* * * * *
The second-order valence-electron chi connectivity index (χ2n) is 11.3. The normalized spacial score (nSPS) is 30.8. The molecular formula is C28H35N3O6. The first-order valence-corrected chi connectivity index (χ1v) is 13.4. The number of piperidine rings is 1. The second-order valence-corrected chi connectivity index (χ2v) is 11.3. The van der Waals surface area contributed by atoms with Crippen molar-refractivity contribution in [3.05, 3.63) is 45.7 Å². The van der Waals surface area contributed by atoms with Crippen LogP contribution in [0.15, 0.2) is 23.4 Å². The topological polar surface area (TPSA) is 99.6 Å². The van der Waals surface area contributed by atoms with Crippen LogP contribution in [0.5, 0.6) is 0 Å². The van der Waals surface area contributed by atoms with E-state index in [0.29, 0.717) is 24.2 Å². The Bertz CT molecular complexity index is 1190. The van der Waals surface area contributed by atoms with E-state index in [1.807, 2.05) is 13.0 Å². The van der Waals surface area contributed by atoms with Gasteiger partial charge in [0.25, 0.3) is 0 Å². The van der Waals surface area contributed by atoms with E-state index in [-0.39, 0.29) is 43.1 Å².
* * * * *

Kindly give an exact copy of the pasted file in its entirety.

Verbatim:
The second-order valence-electron chi connectivity index (χ2n) is 11.3. The normalized spacial score (nSPS) is 30.8. The molecular formula is C28H35N3O6. The first-order valence-corrected chi connectivity index (χ1v) is 13.4. The number of piperidine rings is 1. The second-order valence-corrected chi connectivity index (χ2v) is 11.3. The van der Waals surface area contributed by atoms with Crippen molar-refractivity contribution in [3.05, 3.63) is 45.7 Å². The van der Waals surface area contributed by atoms with Crippen LogP contribution in [0.15, 0.2) is 23.4 Å². The topological polar surface area (TPSA) is 99.6 Å². The van der Waals surface area contributed by atoms with Crippen LogP contribution in [0.5, 0.6) is 0 Å². The van der Waals surface area contributed by atoms with E-state index in [0.29, 0.717) is 24.2 Å². The Bertz CT molecular complexity index is 1190. The van der Waals surface area contributed by atoms with E-state index in [1.807, 2.05) is 13.0 Å². The van der Waals surface area contributed by atoms with Gasteiger partial charge in [0.25, 0.3) is 0 Å². The van der Waals surface area contributed by atoms with E-state index in [-0.39, 0.29) is 43.1 Å².